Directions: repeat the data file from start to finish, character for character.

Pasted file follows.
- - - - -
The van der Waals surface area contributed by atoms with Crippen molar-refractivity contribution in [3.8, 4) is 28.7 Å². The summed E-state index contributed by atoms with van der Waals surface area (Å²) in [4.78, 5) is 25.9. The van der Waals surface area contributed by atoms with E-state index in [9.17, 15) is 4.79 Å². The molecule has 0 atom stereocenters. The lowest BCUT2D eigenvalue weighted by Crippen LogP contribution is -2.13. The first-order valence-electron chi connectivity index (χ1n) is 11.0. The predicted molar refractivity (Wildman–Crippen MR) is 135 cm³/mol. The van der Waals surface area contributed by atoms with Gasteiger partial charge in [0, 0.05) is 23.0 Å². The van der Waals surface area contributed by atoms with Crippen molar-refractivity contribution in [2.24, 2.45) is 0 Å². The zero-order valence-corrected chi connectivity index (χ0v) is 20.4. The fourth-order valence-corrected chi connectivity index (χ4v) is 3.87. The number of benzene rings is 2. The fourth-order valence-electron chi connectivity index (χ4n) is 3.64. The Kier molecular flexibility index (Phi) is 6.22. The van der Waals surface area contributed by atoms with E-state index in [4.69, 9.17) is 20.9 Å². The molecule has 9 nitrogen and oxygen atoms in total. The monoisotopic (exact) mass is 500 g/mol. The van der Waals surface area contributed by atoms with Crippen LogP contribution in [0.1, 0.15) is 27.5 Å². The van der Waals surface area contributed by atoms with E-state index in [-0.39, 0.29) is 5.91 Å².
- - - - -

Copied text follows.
The van der Waals surface area contributed by atoms with Crippen molar-refractivity contribution in [3.8, 4) is 28.7 Å². The summed E-state index contributed by atoms with van der Waals surface area (Å²) in [4.78, 5) is 25.9. The van der Waals surface area contributed by atoms with E-state index in [9.17, 15) is 4.79 Å². The molecule has 0 atom stereocenters. The lowest BCUT2D eigenvalue weighted by Crippen LogP contribution is -2.13. The first-order valence-electron chi connectivity index (χ1n) is 11.0. The predicted molar refractivity (Wildman–Crippen MR) is 135 cm³/mol. The van der Waals surface area contributed by atoms with Gasteiger partial charge in [0, 0.05) is 23.0 Å². The van der Waals surface area contributed by atoms with Crippen molar-refractivity contribution in [2.24, 2.45) is 0 Å². The zero-order valence-corrected chi connectivity index (χ0v) is 20.4. The fourth-order valence-corrected chi connectivity index (χ4v) is 3.87. The number of benzene rings is 2. The fourth-order valence-electron chi connectivity index (χ4n) is 3.64. The Kier molecular flexibility index (Phi) is 6.22. The van der Waals surface area contributed by atoms with E-state index in [4.69, 9.17) is 20.9 Å². The molecule has 9 nitrogen and oxygen atoms in total. The monoisotopic (exact) mass is 500 g/mol. The van der Waals surface area contributed by atoms with Crippen LogP contribution in [0.1, 0.15) is 27.5 Å². The van der Waals surface area contributed by atoms with E-state index in [-0.39, 0.29) is 5.91 Å².